My main inspirations were this pair for the ‘waves’:

Cotton corset (with wood  boning) 1780s–90s, European - in the Metropolitan Museum of Art costume collections. (Would be relatively easy to take a pattern from this photo!)

European, 1780s–90s, MET museum

And this one for the little ‘leafs’ on the back:

Stays - norway Fun embroidery in the back

Norwegian, from the Glomdalsmuseet

 

My interpretation:

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Swirlies on the front, leaf style in the back, both between the boning channels

 

After the embroidery, the project got put on hold again, this time for the 1660s and 1880s ensembles. Beginning of this year, after I finished my 17th century shift, it was finally time to go back to them!

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I used German synthetic whalebone.

 

I sewed in facings for the eyelets, and then the eyelets themselves. After that I covered the seams with narrow tape.

 

At this point, it was time for binding! I used leather chamois (from the local supermarket), which worked really well! A thimble was definitely good to have, but no pliers necessary and the chamois curved and stretched nicely.

 

 

 

The final step was lining the whole thing. I’m often a bit too lazy to pretty up the insides, but I hope this will increase their longevity!

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For straps, I decided to take inspiration from the new American Duchess stays pattern. It uses twill tape straps, which cross in the back and attach to hooks in the front, inspired by this original:

Stays, 1785-90, M969X.26

1785-1790. (c) McCord Museum. (And look: more twirlies!)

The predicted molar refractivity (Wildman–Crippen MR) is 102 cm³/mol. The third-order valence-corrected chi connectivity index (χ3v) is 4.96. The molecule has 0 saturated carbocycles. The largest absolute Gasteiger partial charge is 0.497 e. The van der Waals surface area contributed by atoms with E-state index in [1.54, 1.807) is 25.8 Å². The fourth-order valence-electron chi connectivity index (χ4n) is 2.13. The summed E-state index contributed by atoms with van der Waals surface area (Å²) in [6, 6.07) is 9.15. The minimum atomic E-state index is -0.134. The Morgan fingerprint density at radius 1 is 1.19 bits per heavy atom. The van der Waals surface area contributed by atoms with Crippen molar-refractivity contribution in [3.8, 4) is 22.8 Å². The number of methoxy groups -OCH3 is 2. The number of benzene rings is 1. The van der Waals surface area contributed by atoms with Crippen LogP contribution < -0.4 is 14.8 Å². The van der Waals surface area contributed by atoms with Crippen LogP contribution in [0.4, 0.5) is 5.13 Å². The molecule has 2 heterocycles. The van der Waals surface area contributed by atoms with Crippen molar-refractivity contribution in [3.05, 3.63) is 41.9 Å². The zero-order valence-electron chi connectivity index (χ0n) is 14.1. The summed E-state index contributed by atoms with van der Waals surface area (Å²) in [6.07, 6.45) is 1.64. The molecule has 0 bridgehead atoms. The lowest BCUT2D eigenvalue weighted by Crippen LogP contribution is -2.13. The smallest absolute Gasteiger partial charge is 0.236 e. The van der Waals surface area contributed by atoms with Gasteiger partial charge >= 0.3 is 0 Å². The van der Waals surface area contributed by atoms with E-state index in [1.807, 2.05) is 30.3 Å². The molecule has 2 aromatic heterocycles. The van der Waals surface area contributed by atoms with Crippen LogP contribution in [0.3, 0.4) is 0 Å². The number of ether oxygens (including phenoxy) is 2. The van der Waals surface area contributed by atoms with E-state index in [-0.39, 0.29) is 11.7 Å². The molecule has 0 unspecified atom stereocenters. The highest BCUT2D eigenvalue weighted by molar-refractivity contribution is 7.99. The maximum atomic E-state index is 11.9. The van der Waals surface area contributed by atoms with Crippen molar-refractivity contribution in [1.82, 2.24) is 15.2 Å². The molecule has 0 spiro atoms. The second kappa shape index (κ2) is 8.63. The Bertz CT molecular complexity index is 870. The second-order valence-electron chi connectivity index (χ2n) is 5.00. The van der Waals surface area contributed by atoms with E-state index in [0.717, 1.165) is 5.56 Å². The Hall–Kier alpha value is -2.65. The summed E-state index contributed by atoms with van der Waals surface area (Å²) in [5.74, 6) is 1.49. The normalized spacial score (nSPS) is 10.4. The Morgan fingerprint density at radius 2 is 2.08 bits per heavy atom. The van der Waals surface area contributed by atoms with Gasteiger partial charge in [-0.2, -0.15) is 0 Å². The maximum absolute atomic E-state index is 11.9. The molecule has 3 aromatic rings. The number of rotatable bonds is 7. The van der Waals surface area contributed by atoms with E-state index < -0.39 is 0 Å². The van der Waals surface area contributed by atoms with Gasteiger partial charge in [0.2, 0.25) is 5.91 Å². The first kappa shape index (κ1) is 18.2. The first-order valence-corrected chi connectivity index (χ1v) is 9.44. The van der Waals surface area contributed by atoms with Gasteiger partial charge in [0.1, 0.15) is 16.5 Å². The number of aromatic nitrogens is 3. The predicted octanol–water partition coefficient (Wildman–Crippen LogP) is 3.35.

This method held appeal for several reasons. It helps you hold your shoulders back, which I can use some help with. It also gives a relatively narrow strap which lies wide on the shoulder (to the outside), good for not poking out under necklines, and it’s very easily adjustable.

I tea-dyed the tapes first, as they were bright white at first. Left original, right dyed version.

 

This is what they look like completed!

 

Some details

 

The only disadvantage of the straps is that they partly cover up the back embroidery. Ah well.

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To finish up, some more pictures of the stays on me!

In retrospect, they are just a little short on me. I didn’t make a boned mock-up, so that’s entirely my own fault. I did learn later this pattern runs a little short in general (too late, obviously), so if you’re also working on it that’s good to double check.

All in all, I’m not too bothered by it, as the shift keeps stuff in place well enough in my case.

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Round gown inspiration

One of my most concrete plans for 2018 is to make an 18th century round gown. As this is my first round gown, and simultaneously my first 18th century dress, I’ve been doing some visual research (aka: spend too much time on pinterest).

One of my favorite round gowns, and one of the inspirations to use damask for my own project. (Mine will be silver, as that’s what I have. This green is stunning though!)